Users don't want to be limited to only playing on a tiny mobile screen with their thumbs anymore. They want to be able to connect monitors, controllers, and even VR devices! Game testers would need to test all aspects of this and ensure the game is compatible with popular external devices.
With Apple's new iOS support for controllers, this segment will become all the more expected and used by users.
The testing methodology and principles for both types of testing remain similar. However, there are areas of mobile game testing that need more effort since they are far more complex than standard mobile apps.
This is extremely common and constitutes the majority of app testing. With mobile games, functional tests are important, but not all encompassing. Automated functional tests help testers reveal when performance is low and graphics do not render accurately, as well as gauge the stability of the interface across devices.
With an app, it is enough to test if each page renders appropriately without missing information. However, with games, testers need to not just ensure the game performs on different devices, but that it works with external devices accurately (such as game controllers or VR gadgets). Further, most games are tested on high-end devices; however, as a game gets more popular, support for low-end devices becomes mandatory.
This is an area that cannot be ignored by either apps or games. With games, however, the user experience is a very important factor in ensuring the continuous use of the game. Sluggishness and poor performance will definitely break mobile games. Users have so many options that this could be a major deal breaker!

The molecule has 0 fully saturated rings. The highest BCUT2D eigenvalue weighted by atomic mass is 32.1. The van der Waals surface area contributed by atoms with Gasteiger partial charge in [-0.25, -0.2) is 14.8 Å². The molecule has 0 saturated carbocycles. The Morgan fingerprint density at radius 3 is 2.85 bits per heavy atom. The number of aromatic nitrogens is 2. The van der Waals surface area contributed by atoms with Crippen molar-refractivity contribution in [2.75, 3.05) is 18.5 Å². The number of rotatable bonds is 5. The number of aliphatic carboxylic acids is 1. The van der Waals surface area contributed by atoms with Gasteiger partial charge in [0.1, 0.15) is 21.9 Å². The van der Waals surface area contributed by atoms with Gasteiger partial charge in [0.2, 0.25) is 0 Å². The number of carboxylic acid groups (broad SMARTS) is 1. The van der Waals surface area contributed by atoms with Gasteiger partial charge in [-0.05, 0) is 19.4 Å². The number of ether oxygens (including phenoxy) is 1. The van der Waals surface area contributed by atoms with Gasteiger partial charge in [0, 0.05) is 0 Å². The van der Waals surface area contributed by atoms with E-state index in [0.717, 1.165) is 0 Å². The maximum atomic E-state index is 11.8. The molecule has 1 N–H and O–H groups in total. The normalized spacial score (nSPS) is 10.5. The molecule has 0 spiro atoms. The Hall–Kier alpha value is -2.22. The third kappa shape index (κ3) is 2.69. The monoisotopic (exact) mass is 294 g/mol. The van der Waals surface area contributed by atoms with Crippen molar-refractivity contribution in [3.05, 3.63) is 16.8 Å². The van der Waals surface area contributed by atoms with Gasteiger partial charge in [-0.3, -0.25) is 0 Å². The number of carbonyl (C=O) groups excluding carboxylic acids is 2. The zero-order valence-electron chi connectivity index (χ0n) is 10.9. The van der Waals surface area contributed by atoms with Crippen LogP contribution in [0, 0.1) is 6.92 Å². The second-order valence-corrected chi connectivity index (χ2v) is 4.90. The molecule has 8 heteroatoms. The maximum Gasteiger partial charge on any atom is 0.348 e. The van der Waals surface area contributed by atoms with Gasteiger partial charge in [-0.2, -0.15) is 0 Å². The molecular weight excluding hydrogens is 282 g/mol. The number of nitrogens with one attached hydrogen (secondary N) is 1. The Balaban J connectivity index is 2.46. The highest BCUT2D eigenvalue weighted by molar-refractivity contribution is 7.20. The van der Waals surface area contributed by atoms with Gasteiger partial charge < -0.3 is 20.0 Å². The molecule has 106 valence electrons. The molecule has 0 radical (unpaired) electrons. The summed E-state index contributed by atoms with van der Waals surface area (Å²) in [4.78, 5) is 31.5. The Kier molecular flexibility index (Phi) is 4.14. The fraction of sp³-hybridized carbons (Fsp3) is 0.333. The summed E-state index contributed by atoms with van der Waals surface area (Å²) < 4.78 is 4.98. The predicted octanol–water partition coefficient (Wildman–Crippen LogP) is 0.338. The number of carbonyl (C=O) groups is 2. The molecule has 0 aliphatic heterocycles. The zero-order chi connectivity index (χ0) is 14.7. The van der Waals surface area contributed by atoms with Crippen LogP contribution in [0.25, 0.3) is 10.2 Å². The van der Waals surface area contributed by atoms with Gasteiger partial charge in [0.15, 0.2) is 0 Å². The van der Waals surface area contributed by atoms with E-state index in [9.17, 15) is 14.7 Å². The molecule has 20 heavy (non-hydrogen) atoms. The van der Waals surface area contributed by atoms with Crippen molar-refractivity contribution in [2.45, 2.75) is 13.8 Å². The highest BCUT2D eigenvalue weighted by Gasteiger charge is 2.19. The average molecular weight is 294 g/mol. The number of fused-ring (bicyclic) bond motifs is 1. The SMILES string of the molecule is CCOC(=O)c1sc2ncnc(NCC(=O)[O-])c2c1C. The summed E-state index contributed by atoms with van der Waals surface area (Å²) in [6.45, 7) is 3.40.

Just as support for low-end devices becomes increasingly important as your game gets more popular, language support is also just as essential. More language support means a larger market, and a larger market generally attributes to greater longevity of the mobile game itself. There are very few games that offer this, so if you're a game producer, this could be a key area to improve upon.
First off, mobile game testing does not require a whole new set of tools. The tester’s existing tools may already be good enough.
Tools that would enhance the testing experience include the following.
Live Replay: Reports of automated test cases would be best accompanied by screen recordings of the test. This ensures the right information is sent from the tester to the developers who need to fix it.
Device Cloud: Success of your game depends heavily on the number of people who play it. As a tester and a developer, you need to ensure that your game works on as many devices as possible. The Sauce Labs Real Device Cloud offers a variety of devices for you to test compatibility and usability.
User Input: Features that are not tangible from a testing perspective, but contribute directly to game success are things like onboarding, sounds or overall look and feel. Testing should also include opinions from users. This directly contributes to the overall quality of the game.
Mobile game testing is not completely different from app testing. The same philosophies and tools are used for game testing as well. However, game testing is much more intuitive and involves testing things that are not tangible. With the right approach, mobile testing can be a very fun thing to do!
Swaathi Kakarla is the co-founder and CTO at Skcript. She enjoys talking and writing about code efficiency, performance and startups. In her free time she finds solace in yoga, bicycling and contributing to open source.